In the early 1960s, Nigeria was the world’s largest palm oil producer with a global market share of 43 per cent. Today, it is the 5th largest producer with less than two per cent of the total global market production of 74.08 million. From being one of the leading exporters of palm oil in the 1960s, Nigeria is now a net importer. Nigeria’s current local demand for palm oil is approximately three million metric tonnes, but the country produces only approximately 1.02 metric tonnes of oil palm. To complement the existing gaps in the sector, Nigeria spends about $500 million annually on oil palm importation.
The decline can be chalked up to the country’s over-reliance on crude oil as a source of revenue. On the other hand, traditional oil palm processing is a significant reason for the country’s low palm oil production. This slow and wasteful method of harvesting and processing palm oil is largely used by smallholder farmers, who account for 80 per cent of palm oil production in the country.
If these farmers had the right resources, Nigeria could earn above $20 billion annually from the cultivation and processing of palm oil, the Central Bank of Nigeria (CBN) posits. Releaf, a company focused on leveraging technology to accelerate agricultural-based industrialisation in Nigeria and Africa, is well on its way to make this achievable.
Founded in 2017 by Ikenna Nzewi and Uzoma Ayogu, Releaf focuses on value chains with small factories near smallholder farmers. This reduces logistics costs and post-harvest losses while increasing processing yields and farmers finances.
In this interview with Ventures Africa, Nzewi discusses his background, challenges, recent funding, and plans.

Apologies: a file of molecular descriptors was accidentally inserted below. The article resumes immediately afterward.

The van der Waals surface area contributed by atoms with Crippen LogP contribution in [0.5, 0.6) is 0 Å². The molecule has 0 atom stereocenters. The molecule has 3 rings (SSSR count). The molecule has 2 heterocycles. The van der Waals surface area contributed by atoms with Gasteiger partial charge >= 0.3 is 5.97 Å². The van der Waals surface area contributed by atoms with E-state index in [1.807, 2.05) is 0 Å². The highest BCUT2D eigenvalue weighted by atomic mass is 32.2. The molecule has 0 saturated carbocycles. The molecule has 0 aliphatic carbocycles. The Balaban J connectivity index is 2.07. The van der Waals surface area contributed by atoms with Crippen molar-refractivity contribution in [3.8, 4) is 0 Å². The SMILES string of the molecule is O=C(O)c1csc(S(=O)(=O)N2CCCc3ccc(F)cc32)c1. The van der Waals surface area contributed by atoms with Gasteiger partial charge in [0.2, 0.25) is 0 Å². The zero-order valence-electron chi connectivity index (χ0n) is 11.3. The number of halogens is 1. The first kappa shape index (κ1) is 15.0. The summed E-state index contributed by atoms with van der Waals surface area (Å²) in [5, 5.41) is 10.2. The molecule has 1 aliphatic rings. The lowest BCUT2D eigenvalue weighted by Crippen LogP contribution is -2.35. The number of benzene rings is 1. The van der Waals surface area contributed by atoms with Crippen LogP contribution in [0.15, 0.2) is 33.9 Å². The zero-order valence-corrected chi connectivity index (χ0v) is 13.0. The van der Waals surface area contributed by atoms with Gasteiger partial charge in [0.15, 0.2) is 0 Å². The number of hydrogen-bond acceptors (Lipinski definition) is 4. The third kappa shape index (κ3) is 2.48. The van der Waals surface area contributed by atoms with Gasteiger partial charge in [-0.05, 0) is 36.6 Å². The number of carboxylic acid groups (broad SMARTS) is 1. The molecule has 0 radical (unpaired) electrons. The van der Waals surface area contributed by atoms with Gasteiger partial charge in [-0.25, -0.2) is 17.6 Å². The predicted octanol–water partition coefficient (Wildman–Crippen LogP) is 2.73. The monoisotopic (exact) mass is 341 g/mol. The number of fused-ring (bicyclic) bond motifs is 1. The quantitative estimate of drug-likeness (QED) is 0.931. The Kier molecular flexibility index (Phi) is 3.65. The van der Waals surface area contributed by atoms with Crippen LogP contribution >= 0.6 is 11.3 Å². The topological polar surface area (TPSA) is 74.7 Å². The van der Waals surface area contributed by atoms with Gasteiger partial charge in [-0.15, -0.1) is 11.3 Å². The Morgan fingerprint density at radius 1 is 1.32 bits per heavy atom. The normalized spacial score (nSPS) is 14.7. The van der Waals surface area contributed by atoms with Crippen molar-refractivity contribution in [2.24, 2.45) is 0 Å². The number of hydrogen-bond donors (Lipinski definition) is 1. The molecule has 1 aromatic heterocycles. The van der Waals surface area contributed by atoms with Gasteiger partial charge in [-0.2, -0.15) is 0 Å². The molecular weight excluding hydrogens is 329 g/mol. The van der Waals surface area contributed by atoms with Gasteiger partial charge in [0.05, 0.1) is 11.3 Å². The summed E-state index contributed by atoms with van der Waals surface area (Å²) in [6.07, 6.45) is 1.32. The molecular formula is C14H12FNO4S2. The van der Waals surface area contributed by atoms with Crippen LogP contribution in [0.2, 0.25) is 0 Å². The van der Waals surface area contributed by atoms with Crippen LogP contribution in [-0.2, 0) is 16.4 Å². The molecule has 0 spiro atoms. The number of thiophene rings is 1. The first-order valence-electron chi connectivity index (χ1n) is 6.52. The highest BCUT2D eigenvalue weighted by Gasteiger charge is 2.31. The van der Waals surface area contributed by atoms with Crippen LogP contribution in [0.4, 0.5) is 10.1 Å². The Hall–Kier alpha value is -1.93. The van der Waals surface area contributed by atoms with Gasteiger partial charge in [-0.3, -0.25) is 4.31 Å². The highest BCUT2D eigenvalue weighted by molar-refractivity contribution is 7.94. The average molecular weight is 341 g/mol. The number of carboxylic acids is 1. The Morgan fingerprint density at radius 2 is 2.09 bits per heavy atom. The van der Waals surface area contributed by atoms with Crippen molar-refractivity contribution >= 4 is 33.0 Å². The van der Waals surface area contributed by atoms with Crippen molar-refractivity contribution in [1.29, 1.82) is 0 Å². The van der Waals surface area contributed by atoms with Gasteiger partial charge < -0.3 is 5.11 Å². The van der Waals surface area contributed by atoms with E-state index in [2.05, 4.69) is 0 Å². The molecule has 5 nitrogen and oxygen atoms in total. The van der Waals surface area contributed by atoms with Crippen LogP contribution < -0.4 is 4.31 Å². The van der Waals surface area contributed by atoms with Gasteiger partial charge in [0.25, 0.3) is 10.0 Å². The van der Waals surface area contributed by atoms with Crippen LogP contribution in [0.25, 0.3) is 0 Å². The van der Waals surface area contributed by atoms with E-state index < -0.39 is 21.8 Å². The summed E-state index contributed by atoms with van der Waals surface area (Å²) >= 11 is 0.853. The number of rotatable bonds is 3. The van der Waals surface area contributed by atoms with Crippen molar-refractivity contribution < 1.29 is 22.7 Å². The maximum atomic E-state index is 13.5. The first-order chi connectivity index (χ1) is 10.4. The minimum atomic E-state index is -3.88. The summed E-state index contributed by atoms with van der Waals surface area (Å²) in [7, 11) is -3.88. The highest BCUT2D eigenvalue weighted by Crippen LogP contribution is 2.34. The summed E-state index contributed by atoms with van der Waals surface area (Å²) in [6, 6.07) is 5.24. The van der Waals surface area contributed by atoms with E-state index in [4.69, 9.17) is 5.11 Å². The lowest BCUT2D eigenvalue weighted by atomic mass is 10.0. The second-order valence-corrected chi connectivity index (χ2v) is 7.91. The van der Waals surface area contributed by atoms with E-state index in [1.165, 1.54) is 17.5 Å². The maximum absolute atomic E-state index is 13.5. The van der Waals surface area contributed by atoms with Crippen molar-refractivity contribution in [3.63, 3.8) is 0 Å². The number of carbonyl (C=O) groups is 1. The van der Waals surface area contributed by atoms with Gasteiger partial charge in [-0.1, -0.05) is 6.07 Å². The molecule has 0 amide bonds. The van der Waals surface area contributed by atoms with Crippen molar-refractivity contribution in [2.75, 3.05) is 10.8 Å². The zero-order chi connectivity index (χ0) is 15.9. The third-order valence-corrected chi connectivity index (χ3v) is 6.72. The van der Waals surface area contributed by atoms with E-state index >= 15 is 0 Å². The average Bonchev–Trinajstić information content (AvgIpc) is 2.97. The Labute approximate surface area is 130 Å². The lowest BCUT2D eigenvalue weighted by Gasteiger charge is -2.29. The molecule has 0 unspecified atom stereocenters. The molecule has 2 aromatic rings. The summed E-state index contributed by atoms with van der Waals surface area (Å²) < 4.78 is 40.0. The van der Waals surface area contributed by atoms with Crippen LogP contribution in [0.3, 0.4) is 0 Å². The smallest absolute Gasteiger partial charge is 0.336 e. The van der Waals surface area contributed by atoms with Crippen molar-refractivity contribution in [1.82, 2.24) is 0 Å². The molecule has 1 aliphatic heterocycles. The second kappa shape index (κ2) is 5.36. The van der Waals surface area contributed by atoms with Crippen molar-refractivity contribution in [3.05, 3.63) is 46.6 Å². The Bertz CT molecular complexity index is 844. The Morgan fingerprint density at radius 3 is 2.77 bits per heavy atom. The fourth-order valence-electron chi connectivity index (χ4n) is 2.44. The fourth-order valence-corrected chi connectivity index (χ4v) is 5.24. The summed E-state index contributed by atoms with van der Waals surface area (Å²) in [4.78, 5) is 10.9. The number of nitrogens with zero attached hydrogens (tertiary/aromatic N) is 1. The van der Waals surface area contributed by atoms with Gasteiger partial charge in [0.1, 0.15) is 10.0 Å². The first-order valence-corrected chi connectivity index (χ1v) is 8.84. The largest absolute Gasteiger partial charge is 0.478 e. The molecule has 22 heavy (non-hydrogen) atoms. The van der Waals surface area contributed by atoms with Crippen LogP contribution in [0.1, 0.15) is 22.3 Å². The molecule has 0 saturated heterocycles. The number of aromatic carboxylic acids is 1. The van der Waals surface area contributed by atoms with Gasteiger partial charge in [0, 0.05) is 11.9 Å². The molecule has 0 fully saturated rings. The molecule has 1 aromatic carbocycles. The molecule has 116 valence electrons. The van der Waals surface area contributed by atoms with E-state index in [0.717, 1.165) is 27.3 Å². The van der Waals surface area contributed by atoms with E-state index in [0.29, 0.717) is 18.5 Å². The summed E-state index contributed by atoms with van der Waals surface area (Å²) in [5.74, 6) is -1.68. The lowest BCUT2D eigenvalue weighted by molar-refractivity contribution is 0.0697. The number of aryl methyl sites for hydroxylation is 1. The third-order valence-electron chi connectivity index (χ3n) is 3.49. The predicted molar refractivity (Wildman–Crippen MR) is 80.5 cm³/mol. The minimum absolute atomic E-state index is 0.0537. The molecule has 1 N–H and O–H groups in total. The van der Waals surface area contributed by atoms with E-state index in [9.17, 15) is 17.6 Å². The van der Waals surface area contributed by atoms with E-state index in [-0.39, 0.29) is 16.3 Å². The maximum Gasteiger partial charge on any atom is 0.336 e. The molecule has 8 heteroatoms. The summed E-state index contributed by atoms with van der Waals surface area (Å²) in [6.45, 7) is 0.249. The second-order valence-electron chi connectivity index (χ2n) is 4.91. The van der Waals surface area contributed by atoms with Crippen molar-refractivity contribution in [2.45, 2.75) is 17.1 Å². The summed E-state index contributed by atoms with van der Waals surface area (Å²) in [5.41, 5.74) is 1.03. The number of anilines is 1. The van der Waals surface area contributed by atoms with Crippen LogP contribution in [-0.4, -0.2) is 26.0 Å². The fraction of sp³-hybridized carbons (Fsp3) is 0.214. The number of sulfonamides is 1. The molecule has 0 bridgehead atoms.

Kindly introduce yourself and tell us about your background.
My name is Ikenna Nzewi. I grew up in the United States. I attended YALE University and majored in Computer Science. I visited Nigeria for the first time when I was 20 and got to visit the International Institute of Tropical Agriculture (IITA), where I fell in love with agriculture technology. I decided to return to Nigeria after university. Y Combinator invested in our company. We were one of their first ten African investments, and as a result, we were able to relocate to Nigeria and begin operations. We are focused on the oil palm industry.
What inspired you to start the company?
Releaf was established in 2017 to drive development in Nigeria and Africa’s food system, and we were excited to use technology to do so. We wanted to demonstrate what technology could do, so we piloted various technologies. For example, there was a time when we did a lot of commodity linkage between buyers and sellers. We then moved on to trade finance, business finance, commodities flowing from farms to factories, and finally to our business model centred on the oil palm sector.
How did you get the money to start Releaf?
Our Y Combinator investment was the first money into the business, and it was able to catalyze our start, allowing us to relocate to Nigeria. My co-founder and I started the company in the United States, so we needed to raise some funds before we could relocate. YC helped us do that, and as we gained traction, we attracted more investors. This year, we have also received a million and a half dollars in grants.
Releaf is catalyzing an agricultural revolution in Africa by leveraging digital technology and cutting-edge hardware. What is the company’s business model?
Our business model consists of three steps: we buy nuts from farmers, crack the nuts using our proprietary technology, sell to large food processors, and then provide consumers with vegetable oil and soap products.
You recently raised $2.7 million in seed funding and received $1.5 million in grants from The Challenge Fund for Youth Employment (CFYE) and USAID. What should we expect from this?
The focus of this seed round is to create technology that can process farmers’ crops, reduce post-harvest loss, and then commercialize that technology. So the goal is not just to build that technology but to use it in real-world markets with farmers to make them more prosperous. The emphasis is on technological advancement and commercial production. So, as I previously stated, our business model is to first develop the technology, then purchasing nuts from farmers, cracking those nuts with Kraken technology, and selling vegetable oils to these big food processors.